The Arcade talks emo revival, new tour with John Nolan of Taking Back Sunday

Avery Fiftal, Contributing Reporter

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As Mardi Gras winds down, Taking Back Sunday is rolling into town to kick things up for one last day of craziness. They are touring with letlive. and The Menzingers for the next two months, and this is a show that will definitely round out the end of Carnival season.

The Arcade got to talk to John Nolan for a bit about the upcoming tour, the bands they’ve been playing with, and their role as mentors to younger bands. Check out the interview below, and don’t miss them playing at the Civil Theater on February 18th.

The Arcade: Why New Orleans as the first stop?

John Nolan: You know, to tell you the truth, I’m not sure why that was chosen. The booking agents make those positions and run the routing past us, but generally it seems like they know what they are doing with that so we let them do it. I’m glad they made that decision though, it’s a great place to start the tour.

The Arcade: Have you guys ever been down here?

JN: Yeah, yeah a whole bunch. We don’t come through there as much as I’d like to, but I would that we play a show there at least once a year and it’s been that way for like the past ten years.

The Arcade: How did you guys choose the bands for this upcoming tour?

JN: There had been some bands who we had played with here and there but had never done a proper tour with, and we wanted to take it happen for a while, especially with The Menzingers. We had been talking with them and had had the idea for a while so it really just all came together for all three bands at the right time.

The Arcade: You guys and letlive. are considered to have quite a different style of music. Do you think you’re going to have a similar fan base in your turn out for this tour?

JN: I think that we like to mix things up a bit when we take bands on tour. We don’t necessarily want to have three bands [that] sound exactly the same. And I think what we always hoped is that another band we are our tour with brings out a different audience which means that it’ll be mutually beneficial to all of us. They might bring out some people that might not have seen us before and our fans will see them. Hopefully both of our fans will get into each others’ bands.

The Arcade: Are you guys close friends with letlive.?

JN: No, not really. Like I said, we’ve done some shows here and there with them but we really don’t know them that well yet.

The Arcade: You guys recently had your holiday show with Modern Baseball. Do you think that developed in the wake of what the scene calls the “emo revival” that we have seen in recent years with lots of these bands springing up and blowing up out of nowhere or did it come from you guys just being friends?

JN: We got to know them a little bit playing that show with them, and I thought they were great. That was my first time really sitting down and watching them live and I really thought they were great. Generally the bands that I heard that people associate with the “emo revival” thing, I like. A lot of them remind me of stuff I listened to like in the late 90s. I don’t really know if there’s an actual “emo revival” of if it’s just kind of something someone made up and it caught on in the press. I don’t really care that much about that either way, I just think that they’re great bands and I’m glad that we got to do some shows with them.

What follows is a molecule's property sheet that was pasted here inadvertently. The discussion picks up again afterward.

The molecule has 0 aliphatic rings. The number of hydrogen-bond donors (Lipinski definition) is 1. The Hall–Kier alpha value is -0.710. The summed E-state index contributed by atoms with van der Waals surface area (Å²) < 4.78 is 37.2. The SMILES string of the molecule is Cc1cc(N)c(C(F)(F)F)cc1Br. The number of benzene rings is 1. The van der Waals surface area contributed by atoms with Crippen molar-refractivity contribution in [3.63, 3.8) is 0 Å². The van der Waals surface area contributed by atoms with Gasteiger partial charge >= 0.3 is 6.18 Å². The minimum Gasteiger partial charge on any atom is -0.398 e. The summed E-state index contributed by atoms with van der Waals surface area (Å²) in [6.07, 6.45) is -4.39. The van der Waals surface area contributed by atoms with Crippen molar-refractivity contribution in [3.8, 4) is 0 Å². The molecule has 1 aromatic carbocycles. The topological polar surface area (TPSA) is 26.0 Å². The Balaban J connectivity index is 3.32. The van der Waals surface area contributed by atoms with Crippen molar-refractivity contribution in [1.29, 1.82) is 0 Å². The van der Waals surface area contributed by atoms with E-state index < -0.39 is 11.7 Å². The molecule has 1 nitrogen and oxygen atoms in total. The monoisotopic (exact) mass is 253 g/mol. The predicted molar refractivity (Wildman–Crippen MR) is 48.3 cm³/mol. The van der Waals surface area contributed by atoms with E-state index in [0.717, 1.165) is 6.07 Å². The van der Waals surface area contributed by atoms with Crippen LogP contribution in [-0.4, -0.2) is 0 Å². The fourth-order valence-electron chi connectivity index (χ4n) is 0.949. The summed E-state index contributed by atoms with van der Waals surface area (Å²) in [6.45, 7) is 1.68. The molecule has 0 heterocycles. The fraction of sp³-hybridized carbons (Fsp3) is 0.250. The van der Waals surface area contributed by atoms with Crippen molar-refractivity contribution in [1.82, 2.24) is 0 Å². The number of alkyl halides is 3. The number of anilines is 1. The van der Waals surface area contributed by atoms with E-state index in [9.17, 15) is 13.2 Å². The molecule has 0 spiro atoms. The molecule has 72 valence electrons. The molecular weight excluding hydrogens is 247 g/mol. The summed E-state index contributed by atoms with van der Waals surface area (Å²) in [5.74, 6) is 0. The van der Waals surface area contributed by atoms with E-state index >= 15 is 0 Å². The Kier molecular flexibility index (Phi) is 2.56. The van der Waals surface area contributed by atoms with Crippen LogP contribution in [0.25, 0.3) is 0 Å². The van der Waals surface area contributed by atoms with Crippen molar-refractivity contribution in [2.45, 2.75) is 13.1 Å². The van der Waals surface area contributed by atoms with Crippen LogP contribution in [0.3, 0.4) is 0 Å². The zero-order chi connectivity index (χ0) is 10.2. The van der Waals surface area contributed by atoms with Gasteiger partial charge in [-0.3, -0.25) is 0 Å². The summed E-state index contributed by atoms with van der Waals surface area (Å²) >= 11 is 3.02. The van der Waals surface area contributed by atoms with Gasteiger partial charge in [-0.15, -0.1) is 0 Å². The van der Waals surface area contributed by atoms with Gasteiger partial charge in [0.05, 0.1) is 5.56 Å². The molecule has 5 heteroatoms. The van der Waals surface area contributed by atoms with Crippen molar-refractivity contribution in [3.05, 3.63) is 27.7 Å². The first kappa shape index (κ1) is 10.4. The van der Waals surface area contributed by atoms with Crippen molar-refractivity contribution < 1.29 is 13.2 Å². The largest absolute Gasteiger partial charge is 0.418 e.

The Arcade: I remember seeing Modern Baseball in a basement one summer and then like two months later they were touring as headliners and I was like, “How does that even happen?” I feel like a lot of that is attributed to internet now. Was it very different when you guys were trying to break into the scene? I mean, you didn’t have the extent of Facebook and all of that.

JN; Yeah, it was. I mean, we hit our own point where things really took off and we grew extremely quickly, but we worked at a pretty slow local level for a long time, and one thing that I think that’s different is when we did our first tour before we were signed and we booked it ourselves and the booked the tour at that point consisted of people in our van when we were on tour, just calling venues and bars and just kind of saying “Hey, can we play a show there?” and then also having no way to really promote yourself. You hope that maybe someone at the club puts up some flyers or something like that. So half the shows we did on that, it was literally nobody there, and I think now you can network with local bands in different areas a lot easier, you know? We probably put together something where we actually got in front of some cool people and connected with some other bands in other cities. It would have been much easier to do that now than it was back then. That’s got to be a great thing for bands touring now.

The Arcade: One last question: do you guys every think of yourselves as mentors for younger bands who come and tour with you. Kind of like a “young grasshopper” concept?

JN: I don’t think we think of ourselves that way. I don’t know if younger bands look at us that way. Some might. You can tell with some younger bands as you get to know them that a lot of times, they’ll be very nice but playing it cool. Then as you get to know them, there will always be this one night where you’re drinking with them and then they start telling you how much they loved your band and how they’ve been a fan since they were ten-years-old or something like that. I always think that’s so cool, and I don’t know if they learn anything from us or from teachings. And we definitely don’t sit around and dispense advice and wisdom to people. I think that we kind of just do what we do and I think that if anyone gets anything out of that, then that’s cool but, you know, we are not really sure the way we are perceived.